Speedster Ishant Sharma slept barely four hours in the past two days but kept India in the fight with three New Zealand wickets in the first Test even as he struggled hard to deal with a jet-lag.
Three weeks ago, the veteran of 96 Tests was all but out of the New Zealand series after suffering multiple ligament tears in his right ankle during a Ranji Trophy game but travelled and arrived in New Zealand 72 hours before the start of the first Test.
“I am not happy because I have not slept for two days and I was struggling a lot today (with my body). The way I would have liked to bowl, it did not happen. They asked me to play and I played. Anything, for the team,” said India’s senior-most player.
“Not that I wasn’t happy with my bowling. I wasn’t happy with my body as I could only sleep for 40 minutes last night and day before the Test match, I slept for three hours,” said Sharma, narrating his struggles with jet lag.
“The more you can recover (from jet lag), the better effort you can put on the ground. There’s no better recovery than sound sleep. The sounder your sleep is, the better your body will respond on ground,” the lanky fast bowler said.
According to Sharma, he didn’t even think about playing the Test match, when he had sustained a freak injury.
“All credit goes to NCA support staff as they worked really hard with me. We never really thought I have to play a Test because my MRI shows I had a complete ligament tear, not one but two tears. People said ‘he is out for six weeks’,” he said.
Sharma said he started his rehabilitation with an open mind. “I didn’t have any target that I have to play a Test. I thought ‘okay, if it’s possible to play, I will play but if it’s not, there’s hardly anything I could have done’. Because the way I got injured, I don’t think it had happened with anyone. But if you are destined to get injured, you can slip in the toilet too,” he said with a laugh.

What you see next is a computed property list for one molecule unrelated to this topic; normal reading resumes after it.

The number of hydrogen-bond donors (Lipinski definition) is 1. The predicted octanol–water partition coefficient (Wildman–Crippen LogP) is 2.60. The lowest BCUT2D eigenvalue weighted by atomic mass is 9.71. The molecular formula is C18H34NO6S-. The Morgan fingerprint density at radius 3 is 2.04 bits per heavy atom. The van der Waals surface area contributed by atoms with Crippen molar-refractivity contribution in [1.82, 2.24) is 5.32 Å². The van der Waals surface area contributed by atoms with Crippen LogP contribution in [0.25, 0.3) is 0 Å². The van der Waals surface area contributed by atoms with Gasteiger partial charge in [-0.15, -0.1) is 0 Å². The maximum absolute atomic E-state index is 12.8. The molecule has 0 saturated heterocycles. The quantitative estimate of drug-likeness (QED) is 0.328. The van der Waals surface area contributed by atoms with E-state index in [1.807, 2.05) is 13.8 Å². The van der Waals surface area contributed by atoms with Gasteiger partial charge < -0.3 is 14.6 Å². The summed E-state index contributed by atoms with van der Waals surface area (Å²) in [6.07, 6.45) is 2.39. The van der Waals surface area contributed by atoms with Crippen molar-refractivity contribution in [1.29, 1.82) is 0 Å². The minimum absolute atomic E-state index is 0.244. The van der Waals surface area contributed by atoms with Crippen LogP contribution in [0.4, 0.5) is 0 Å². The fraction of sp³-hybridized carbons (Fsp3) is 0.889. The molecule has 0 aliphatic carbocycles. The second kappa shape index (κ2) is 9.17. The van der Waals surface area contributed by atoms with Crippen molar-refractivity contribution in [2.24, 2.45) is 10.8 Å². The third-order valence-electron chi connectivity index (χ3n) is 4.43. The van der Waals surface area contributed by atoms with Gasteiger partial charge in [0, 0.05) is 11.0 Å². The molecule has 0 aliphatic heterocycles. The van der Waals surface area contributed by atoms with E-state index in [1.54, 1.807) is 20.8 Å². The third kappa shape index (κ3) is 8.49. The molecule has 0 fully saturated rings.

Asked when he felt he could give it a push for New Zealand tour, the speedster said he bowled 21 overs in two days at NCA in Bengaluru to test his fitness.
“I bowled 21 overs in two days at NCA and I got to know I am fit and that’s why I came here and bowled one and half hours to check if I am alright. After travelling for almost 24 hours, it took a big toll on the body.”
On the situation of this match, Sharma said at the start of the second session, it became difficult as the pitch had eased out.
“It was not reversing. Actually, nothing was happening. I was not holding the ball on seam and trying different things. Kookabura after 40 or 50 overs, seam really gets soft, so you need to come hard and hit the length very hard. I started bowling cross seam,” he said.
“Actually, wicket became slow. It had tennis ball bounce at the start but when we bowled, there was no seam movement. Also for first timers, problem in Wellington is getting used to wind which is a big factor. People actually have little idea how to bowl with or against wind.”
With New Zealand ahead by 51 runs and India still needing to get five wickets, Sharma is hopeful the team can make a comeback. “We have confidence that we can make a comeback. That has been the specialty of this team,” he said.